Generating permutations in Go
May 15, 2018

A few years ago, while aboard a ferry crossing the Cook Strait, my wife and I were working on some math puzzles and I found myself needing to generate all permutations of a sequence.

Generating permutations is a common task in Project Euler-style puzzles or interview questions; it’s a finger exercise for writing a recursive function. This time, though, I decided to write a package for generating permutations in a more general-purpose way. A little Googling led me to Heap’s algorithm which gives an iterative approach for generating permutations one swap at a time.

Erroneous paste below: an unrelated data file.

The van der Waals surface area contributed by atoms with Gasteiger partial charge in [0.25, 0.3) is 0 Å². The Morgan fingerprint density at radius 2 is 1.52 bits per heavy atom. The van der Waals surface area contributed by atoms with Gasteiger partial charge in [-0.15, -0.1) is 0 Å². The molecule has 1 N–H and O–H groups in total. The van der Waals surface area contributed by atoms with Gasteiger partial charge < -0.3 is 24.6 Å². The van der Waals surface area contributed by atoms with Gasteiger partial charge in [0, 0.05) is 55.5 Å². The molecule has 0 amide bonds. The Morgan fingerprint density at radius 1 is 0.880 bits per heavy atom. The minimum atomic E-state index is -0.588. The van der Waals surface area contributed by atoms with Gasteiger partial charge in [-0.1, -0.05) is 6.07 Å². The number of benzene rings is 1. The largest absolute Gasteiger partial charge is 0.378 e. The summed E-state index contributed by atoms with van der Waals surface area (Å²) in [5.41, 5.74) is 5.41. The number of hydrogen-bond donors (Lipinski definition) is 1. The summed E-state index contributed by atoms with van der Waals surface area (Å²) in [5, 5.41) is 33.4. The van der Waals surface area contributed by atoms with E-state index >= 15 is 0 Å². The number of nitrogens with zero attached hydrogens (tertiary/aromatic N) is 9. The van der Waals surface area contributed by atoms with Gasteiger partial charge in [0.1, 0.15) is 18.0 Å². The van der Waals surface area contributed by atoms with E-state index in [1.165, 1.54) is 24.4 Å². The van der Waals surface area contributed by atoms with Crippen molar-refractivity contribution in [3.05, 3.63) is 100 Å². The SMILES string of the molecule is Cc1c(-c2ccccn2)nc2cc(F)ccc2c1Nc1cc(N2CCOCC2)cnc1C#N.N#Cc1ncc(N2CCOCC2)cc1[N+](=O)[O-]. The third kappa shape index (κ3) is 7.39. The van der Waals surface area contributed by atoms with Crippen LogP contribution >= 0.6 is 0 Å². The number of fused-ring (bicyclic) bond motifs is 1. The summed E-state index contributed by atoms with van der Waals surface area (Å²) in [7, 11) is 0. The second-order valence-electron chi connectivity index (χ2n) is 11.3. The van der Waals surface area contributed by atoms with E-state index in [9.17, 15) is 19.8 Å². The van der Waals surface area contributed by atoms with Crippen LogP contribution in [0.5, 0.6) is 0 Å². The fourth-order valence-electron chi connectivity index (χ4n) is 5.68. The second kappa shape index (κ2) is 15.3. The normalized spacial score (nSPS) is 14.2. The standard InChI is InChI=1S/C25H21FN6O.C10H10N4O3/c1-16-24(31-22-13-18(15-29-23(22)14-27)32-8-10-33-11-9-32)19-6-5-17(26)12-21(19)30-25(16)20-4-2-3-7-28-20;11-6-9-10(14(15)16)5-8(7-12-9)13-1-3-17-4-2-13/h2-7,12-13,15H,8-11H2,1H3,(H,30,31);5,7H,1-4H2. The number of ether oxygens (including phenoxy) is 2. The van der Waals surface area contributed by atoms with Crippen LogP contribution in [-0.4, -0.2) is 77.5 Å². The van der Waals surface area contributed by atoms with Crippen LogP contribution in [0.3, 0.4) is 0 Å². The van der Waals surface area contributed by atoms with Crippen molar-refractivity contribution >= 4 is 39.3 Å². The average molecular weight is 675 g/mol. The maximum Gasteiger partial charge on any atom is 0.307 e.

I took inspiration from two standard library APIs: sort and bufio.Scanner. The result is

The permute package is centered around permute.Interface:

type Interface interface {
	Len() int
	Swap(i, j int)

permute.Interface is a subset of sort.Interface: it doesn’t have the Less comparison method.

Once you’ve got a type that satisfies this two-method interface, you can generate permutations in place:

package main

import (


type Bytes []byte

func (b Bytes) Len() int      { return len(b) }
func (b Bytes) Swap(i, j int) { b[i], b[j] = b[j], b[i] }

func main() {
        b := Bytes{'A', 'B', 'C'}
        p := permute.New(b)
        for p.Permute() {

Here’s the output:


Like the sort package, permute provides a few convenience functions for commonly-permuted types:

func Ints(s []int) *Permuter
func Strings(s []string) *Permuter

And that’s it! (You can also consult the documentation.) I’ve only ever used permute once or twice, but it’s a cute little package. Try permuting something with it today! :)